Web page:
Washtington Post columnist Al Kamen has picked up on the Canadian Privacy Commissioner's response to the Secretary of Homeland Security's statement that fingerprits are not "personal" (see: Canadian Privacy Law Blog: Privacy Commissioner's response to US Homeland Security Secretary's statement on biometrics). It's not clear whether he's being serious, but we certainly are wacky compared to the Americans.
Al Kamen - Wacky Canadians Still Believe in Privacy - washingtonpost.com
Wacky Canadians Still Believe in Privacy
By Al Kamen
Friday, April 25, 2008; A21
Homeland Security chief Michael Chertoff caused a little ruckus up north a couple weeks ago as he was pushing his plan to share databases of international air travelers' fingerprints with the Canadians, Brits and Aussies.
In an interview with an excessively squeamish Canadian reporter, Chertoff was told: "Some are raising that the privacy aspects of this thing, you know, sharing of that kind of data, very personal data, among four countries is quite a scary thing."
Nonsense, Chertoff responded. "Well, first of all, a fingerprint is hardly personal data because you leave it on glasses and silverware and articles all over the world. They're like footprints. They're not particularly private," he said, according to Canadian news reports and privacy lawyer Peter Swire, a senior fellow and guest blogger at the Center for American Progress.
Absolutely. But the old-fashioned Canadians seem to think otherwise. They even have someone who monitors privacy issues, Privacy Commissioner Jennifer Stoddart, who promptly wrote the minister of public safety and preparedness to object, noting that Canadian law "defines fingerprints as personal information" and that "fingerprints constitute extremely personal information for which there is clearly a high expectation of privacy." That's why, she wrote with a hint of huffiness, "Canadians rightly expect their government to respect their civil liberties and personal information from abuse."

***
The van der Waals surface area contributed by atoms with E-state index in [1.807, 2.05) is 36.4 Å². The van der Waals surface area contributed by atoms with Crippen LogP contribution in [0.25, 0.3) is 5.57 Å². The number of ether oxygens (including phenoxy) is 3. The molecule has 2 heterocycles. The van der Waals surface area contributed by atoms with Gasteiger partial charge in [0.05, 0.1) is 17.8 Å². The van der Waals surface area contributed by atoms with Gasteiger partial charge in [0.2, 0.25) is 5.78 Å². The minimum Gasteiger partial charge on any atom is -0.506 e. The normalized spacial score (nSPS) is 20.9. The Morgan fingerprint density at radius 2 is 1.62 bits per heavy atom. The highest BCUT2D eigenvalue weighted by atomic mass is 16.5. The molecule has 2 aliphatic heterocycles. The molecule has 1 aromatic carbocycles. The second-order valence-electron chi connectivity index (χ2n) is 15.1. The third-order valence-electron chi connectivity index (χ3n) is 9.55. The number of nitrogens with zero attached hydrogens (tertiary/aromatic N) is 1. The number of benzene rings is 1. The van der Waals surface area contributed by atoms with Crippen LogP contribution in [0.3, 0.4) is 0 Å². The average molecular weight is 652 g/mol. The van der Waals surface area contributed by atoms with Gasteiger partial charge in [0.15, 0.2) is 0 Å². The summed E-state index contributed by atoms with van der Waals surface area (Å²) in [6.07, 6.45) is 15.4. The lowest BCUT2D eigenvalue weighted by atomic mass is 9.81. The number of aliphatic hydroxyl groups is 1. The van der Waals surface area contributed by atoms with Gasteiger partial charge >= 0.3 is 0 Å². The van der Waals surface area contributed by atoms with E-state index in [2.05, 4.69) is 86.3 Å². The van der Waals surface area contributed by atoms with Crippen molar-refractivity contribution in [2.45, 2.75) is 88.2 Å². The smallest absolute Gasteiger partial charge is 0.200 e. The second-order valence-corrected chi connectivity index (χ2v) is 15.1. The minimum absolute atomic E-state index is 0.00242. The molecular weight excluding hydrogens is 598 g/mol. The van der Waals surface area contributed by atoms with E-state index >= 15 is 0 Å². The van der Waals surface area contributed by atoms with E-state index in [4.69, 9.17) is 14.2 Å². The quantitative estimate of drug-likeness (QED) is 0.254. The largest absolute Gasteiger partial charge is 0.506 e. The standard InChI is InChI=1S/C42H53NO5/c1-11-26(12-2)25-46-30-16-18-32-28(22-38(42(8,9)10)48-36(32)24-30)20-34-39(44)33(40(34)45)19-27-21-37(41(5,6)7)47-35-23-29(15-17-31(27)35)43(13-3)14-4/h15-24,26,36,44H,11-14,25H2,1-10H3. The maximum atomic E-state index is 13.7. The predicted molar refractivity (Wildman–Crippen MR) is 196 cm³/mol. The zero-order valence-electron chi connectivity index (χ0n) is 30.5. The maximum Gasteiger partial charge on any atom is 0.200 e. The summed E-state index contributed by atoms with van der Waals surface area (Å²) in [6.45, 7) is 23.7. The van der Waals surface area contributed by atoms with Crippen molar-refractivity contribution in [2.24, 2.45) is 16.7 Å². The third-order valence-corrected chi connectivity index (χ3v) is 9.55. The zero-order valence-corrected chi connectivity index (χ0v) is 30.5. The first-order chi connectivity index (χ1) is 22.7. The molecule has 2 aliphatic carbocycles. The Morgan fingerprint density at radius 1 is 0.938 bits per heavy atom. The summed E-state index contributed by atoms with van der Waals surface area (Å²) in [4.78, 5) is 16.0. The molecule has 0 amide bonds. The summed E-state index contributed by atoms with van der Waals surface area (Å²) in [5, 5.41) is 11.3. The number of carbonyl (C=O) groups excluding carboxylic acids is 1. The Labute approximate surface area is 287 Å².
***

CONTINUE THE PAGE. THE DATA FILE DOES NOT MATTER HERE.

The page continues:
Oh yeah? Well, our Supreme Court ruled in 1985 that you have to have probable cause before you haul someone off and fingerprint them. Justice Byron R. White wrote the opinion, joined by Warren E. Burger and William H. Rehnquist, no less.
But in wartime, maybe we have different expectations, okay? As Chertoff, who after all was recently a federal appeals judge, knows quite well, no one should expect privacy in a restaurant or anywhere else where a fingerprint might be left.
And we don't. That's why many diners here are beginning to use gloves when they eat at restaurants and some even wear those hospital booties. Others prefer just a discreet swipe of utensils and glassware with a Wet-Nap to ensure against DNA retrieval from saliva. (There is a growing -- and deplorable -- trend to bring personal cutlery, but that really seems excessive and, in finer establishments, downright disrespectful, especially if it's plastic.)
Is it possible the Canadians thought those signs at beachfront eateries -- "No shirt, no shoes, no service" -- were an effort to maintain appropriate attire? Everyone down here knows the restaurants just wanted to prevent the feds from trying to collect toe prints.
Canadians probably still go to barbershops -- where a single hair in the right hands can provide DNA, general health info, recent drug use data and other information. Our cousins probably haven't read about the growing in-home trim movement here.
And there's an easy way to guard against theft of your secret mattress Sleep Number. Just change the setting every morning before you leave.